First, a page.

Forget fancy dinners and holes-in-one with the president. The White House re-opened efforts to strike a sweeping fiscal deal with congressional Republicans in an odd way: Via a statement.
For the defense sector, a so-called “grand bargain” matters because a deal that includes about $1 trillion more in deficit reduction measures is required to turn off the remaining nine years and the remaining $450 billion (give or take a few billion) of sequestration’s national defense cuts.
After posh dinner meetings and exclusive rounds of golf during which a big fiscal deal was discussed, the talks just…stopped.
That changed on Monday when the White House picked its spot to re-ignite the federal-spending issue.
Unless a Department of Homeland Security spending bill “passes the Congress in the context of an overall budget framework that supports our recovery and enables sufficient investments in education, infrastructure, innovation and national security for our economy to compete in the future, the President’s senior advisors would recommend that he veto H.R. 2217 and any other legislation that implements the House Republican Budget framework,” the White House said in a statement of administration policy on the House’s version of that measure.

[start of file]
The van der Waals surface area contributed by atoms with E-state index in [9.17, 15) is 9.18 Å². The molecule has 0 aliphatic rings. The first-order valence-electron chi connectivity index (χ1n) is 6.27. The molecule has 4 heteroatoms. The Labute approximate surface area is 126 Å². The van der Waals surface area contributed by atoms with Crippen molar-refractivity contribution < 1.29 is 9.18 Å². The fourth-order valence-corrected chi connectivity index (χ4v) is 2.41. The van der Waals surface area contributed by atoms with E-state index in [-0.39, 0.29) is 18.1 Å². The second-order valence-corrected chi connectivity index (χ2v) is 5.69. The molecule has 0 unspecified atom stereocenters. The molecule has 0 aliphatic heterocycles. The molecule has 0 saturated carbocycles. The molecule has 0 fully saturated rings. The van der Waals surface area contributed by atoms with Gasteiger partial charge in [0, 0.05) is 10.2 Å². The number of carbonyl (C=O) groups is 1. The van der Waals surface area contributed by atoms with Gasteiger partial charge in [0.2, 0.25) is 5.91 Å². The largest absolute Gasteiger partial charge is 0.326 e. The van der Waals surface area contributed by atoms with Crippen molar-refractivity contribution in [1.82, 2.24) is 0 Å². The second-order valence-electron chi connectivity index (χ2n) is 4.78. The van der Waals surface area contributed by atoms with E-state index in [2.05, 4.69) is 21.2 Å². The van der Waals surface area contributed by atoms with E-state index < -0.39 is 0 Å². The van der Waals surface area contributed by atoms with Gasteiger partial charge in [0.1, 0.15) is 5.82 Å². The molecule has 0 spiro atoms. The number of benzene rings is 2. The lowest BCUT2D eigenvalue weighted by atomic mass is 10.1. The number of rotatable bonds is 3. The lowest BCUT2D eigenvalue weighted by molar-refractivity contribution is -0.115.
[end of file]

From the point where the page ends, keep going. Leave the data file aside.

House Republican aides say their authorization and appropriations committees are required to budget in accordance with their chamber’s annual budget resolutions. The 2014 versions are vastly different from the federal budget plan Obama offered in April, which is one big grand bargain proposal.
The White House is making clear House Republicans should bend toward the president’s plan. Fat chance, they reply.
“They refuse to come to the table to address the problem on the entitlements, which is eating up the budget,” House Appropriations Committee Chairman Hal Rogers, R-Kent. said Monday, according to Roll Call. “Unless they come to the table to address that, they really don’t have any sway with me.”
At this point, it’s worth wondering just how much progress has been made so far. It’s also worth wondering whether any Obama-backed “grand bargain” legislation could pass the GOP-controlled House. And it’s worth wondering whether House Speaker John Boehner, R-Ohio, who has had trouble with his increasingly conservative caucus, would allow such a bill to pass with mostly Democratic support.
Those answers are months away. But talk about a sequester-voiding “grand bargain” started anew Monday, and both sides got no further than setting down ideological red lines. Again.
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